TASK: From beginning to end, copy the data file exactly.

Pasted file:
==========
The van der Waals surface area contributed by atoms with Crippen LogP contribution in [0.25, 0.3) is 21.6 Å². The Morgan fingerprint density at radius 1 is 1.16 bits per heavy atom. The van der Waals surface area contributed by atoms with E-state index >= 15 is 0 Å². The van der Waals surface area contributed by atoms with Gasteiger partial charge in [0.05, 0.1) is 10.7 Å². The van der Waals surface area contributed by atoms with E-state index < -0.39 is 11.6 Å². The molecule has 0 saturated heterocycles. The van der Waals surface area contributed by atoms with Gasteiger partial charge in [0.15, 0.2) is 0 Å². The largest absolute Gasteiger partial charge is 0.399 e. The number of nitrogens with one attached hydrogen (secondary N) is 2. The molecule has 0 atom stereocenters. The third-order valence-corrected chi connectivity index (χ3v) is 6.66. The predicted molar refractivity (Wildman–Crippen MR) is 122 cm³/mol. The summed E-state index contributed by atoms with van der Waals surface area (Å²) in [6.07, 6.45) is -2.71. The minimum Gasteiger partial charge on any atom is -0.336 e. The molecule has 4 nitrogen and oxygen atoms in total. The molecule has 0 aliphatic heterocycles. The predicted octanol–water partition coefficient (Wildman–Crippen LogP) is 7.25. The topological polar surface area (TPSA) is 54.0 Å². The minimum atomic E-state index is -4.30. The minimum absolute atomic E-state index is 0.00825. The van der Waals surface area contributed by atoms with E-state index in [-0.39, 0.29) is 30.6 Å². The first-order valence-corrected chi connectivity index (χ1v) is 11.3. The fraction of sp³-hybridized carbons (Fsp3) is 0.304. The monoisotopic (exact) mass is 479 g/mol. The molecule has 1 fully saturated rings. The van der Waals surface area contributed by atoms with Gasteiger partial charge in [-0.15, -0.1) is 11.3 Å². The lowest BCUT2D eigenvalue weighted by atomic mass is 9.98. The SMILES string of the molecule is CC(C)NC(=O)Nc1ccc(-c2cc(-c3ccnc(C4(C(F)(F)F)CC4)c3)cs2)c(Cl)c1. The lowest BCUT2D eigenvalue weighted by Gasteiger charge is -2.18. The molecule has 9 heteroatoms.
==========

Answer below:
The van der Waals surface area contributed by atoms with Crippen LogP contribution in [0.25, 0.3) is 21.6 Å². The Morgan fingerprint density at radius 1 is 1.16 bits per heavy atom. The van der Waals surface area contributed by atoms with E-state index >= 15 is 0 Å². The van der Waals surface area contributed by atoms with Gasteiger partial charge in [0.05, 0.1) is 10.7 Å². The van der Waals surface area contributed by atoms with E-state index < -0.39 is 11.6 Å². The molecule has 0 saturated heterocycles. The van der Waals surface area contributed by atoms with Gasteiger partial charge in [0.15, 0.2) is 0 Å². The largest absolute Gasteiger partial charge is 0.399 e. The number of nitrogens with one attached hydrogen (secondary N) is 2. The molecule has 0 atom stereocenters. The third-order valence-corrected chi connectivity index (χ3v) is 6.66. The predicted molar refractivity (Wildman–Crippen MR) is 122 cm³/mol. The summed E-state index contributed by atoms with van der Waals surface area (Å²) in [6.07, 6.45) is -2.71. The minimum Gasteiger partial charge on any atom is -0.336 e. The molecule has 4 nitrogen and oxygen atoms in total. The molecule has 0 aliphatic heterocycles. The predicted octanol–water partition coefficient (Wildman–Crippen LogP) is 7.25. The topological polar surface area (TPSA) is 54.0 Å². The minimum atomic E-state index is -4.30. The minimum absolute atomic E-state index is 0.00825. The van der Waals surface area contributed by atoms with E-state index in [-0.39, 0.29) is 30.6 Å². The first-order valence-corrected chi connectivity index (χ1v) is 11.3. The fraction of sp³-hybridized carbons (Fsp3) is 0.304. The monoisotopic (exact) mass is 479 g/mol. The molecule has 1 fully saturated rings. The van der Waals surface area contributed by atoms with Gasteiger partial charge in [-0.15, -0.1) is 11.3 Å². The lowest BCUT2D eigenvalue weighted by atomic mass is 9.98. The SMILES string of the molecule is CC(C)NC(=O)Nc1ccc(-c2cc(-c3ccnc(C4(C(F)(F)F)CC4)c3)cs2)c(Cl)c1. The lowest BCUT2D eigenvalue weighted by Gasteiger charge is -2.18. The molecule has 9 heteroatoms.